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  • Erick Brimen

Central America: A Safe Haven from the Trade War

As 2019 rolls on, the US-China trade war continues to escalate. On June 1st, it ratcheted up once more, with the US levying more tariffs on $200 billion of Chinese imports and Beijing responding with a tariff hike on $60 billion worth of US goods. This has negatively impacted both Chinese and American stock markets, while the World Economic Forum predicts an economic decline in nearly all global economies as a result.

Although the big picture sounds grim, there is a silver lining, at least for American firms. American firms looking to escape the tempest have a safe haven: Central America. In fact, shifting productive capacities from China to Central America could bring substantial long-term benefits to American industries.

The first and most obvious benefit of shifting from China to Central America is an escape from arbitrarily applied tariffs in a trade war. Looking at the regional geopolitical landscape, no Central American nation represents a “threat” to the United States large enough to warrant a trade war in the same way China does. The United States is very closely aligned with many Central American countries, drastically reducing the likelihood of a change in trade policy toward these countries. Even President Trump is hesitant to instigate trade wars with allies.

The glaring exception to this safety from tariffs is, of course, Mexico. President Trump has recently announced large tariff hikes on Mexico until “the illegal immigration problem is remedied.” However, it seems clear that this is a unique circumstance of a short-term issue, not a long-standing geopolitical competition as in the case of China and the United States. The Mexico tariffs, in other words, are less like a trade war and more like a temporary spat between allies.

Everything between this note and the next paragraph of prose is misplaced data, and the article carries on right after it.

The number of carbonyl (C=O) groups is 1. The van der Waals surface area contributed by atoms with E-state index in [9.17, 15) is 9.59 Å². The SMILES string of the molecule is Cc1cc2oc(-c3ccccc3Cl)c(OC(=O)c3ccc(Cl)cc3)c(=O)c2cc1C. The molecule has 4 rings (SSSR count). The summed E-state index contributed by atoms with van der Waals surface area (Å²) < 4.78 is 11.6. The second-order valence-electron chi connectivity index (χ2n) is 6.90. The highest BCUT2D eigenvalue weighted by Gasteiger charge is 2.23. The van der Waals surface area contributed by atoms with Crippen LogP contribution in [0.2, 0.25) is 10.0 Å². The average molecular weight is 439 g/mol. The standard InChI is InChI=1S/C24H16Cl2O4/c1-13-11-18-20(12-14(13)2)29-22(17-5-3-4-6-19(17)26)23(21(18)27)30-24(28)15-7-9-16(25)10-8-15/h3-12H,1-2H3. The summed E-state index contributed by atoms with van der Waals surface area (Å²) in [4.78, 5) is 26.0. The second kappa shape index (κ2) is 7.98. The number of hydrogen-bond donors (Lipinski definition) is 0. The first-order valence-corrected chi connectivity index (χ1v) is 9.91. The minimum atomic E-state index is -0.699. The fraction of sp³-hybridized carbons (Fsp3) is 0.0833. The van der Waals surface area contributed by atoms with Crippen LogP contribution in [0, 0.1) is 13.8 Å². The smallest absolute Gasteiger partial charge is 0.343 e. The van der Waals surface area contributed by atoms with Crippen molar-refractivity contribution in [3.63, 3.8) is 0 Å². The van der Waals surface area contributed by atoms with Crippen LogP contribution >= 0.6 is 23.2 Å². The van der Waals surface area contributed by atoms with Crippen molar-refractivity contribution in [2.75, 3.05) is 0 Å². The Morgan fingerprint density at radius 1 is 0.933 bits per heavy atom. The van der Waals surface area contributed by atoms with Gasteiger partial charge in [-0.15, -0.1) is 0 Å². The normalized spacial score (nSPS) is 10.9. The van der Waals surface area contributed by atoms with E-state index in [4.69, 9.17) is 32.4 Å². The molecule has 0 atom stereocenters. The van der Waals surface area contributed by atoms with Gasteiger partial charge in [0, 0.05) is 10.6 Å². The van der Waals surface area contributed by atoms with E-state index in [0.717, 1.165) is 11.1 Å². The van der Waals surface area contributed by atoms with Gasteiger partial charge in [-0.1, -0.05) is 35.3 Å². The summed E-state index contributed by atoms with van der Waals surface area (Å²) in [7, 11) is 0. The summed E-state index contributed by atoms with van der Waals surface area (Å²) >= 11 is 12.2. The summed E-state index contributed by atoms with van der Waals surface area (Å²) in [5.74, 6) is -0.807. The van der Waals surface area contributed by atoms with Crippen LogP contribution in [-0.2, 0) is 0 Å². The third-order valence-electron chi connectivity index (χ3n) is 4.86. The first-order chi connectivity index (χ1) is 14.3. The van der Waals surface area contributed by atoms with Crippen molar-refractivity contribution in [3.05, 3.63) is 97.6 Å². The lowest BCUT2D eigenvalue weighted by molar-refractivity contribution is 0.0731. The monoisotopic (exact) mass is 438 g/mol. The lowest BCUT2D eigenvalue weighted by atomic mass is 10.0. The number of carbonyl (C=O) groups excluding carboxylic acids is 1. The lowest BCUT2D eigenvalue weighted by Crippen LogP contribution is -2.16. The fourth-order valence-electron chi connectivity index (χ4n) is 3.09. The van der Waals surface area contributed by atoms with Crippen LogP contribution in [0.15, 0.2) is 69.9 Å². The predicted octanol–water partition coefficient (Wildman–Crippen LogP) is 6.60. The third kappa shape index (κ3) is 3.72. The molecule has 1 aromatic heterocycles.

Perhaps more importantly, House Republicans are considering directly rebuking Trump and blocking these new tariffs on Mexico. While it remains to be seen if this will actually occur, the point remains: lawmakers are going out of their way, at great political risk, to potentially curtail new tariffs on a Central American country, while they have cheered and championed the ongoing trade war with China. This speaks to the relative stability of the Central American region in comparison to the political dynamics between China and the United States.

The close ties between Central America and the United States have another benefit American firms won’t find in China: free trade agreements (FTAs). A quick perusal of the list of official American free trade agreements is illustrative—nearly every country in Central America is a party to a free trade agreement of some sort with the United States. These FTAs lower barriers to trade of all kinds, making it less costly and more efficient for American firms to produce goods in Central America for importation into the United States. The same cannot be said of China.

Central America’s advantages as a production location for American firms extend beyond just low tariffs and free trade. Simply put, Central America is far closer to the United States than China. As an example, consider manufacturing in Shanghai against manufacturing Honduras. It may take up to a month or more for products manufactured in Shanghai to make their way to the United States, while it would only take 2-3 days for products manufactured in Honduras to arrive. This creates a striking advantage for American companies who would choose to shift production from China to the United States, drastically reducing shipping costs while simultaneously increasing supply chain efficiency.

To summarize: although the US-China trade war is a net negative for the world economy, American firms have a safe haven in Central America. Shifting production from China to Central America would not only save American firms from the deleterious effects of tariffs but also reduce the barriers to trade as well as logistical costs, all at a similar cost of labor.

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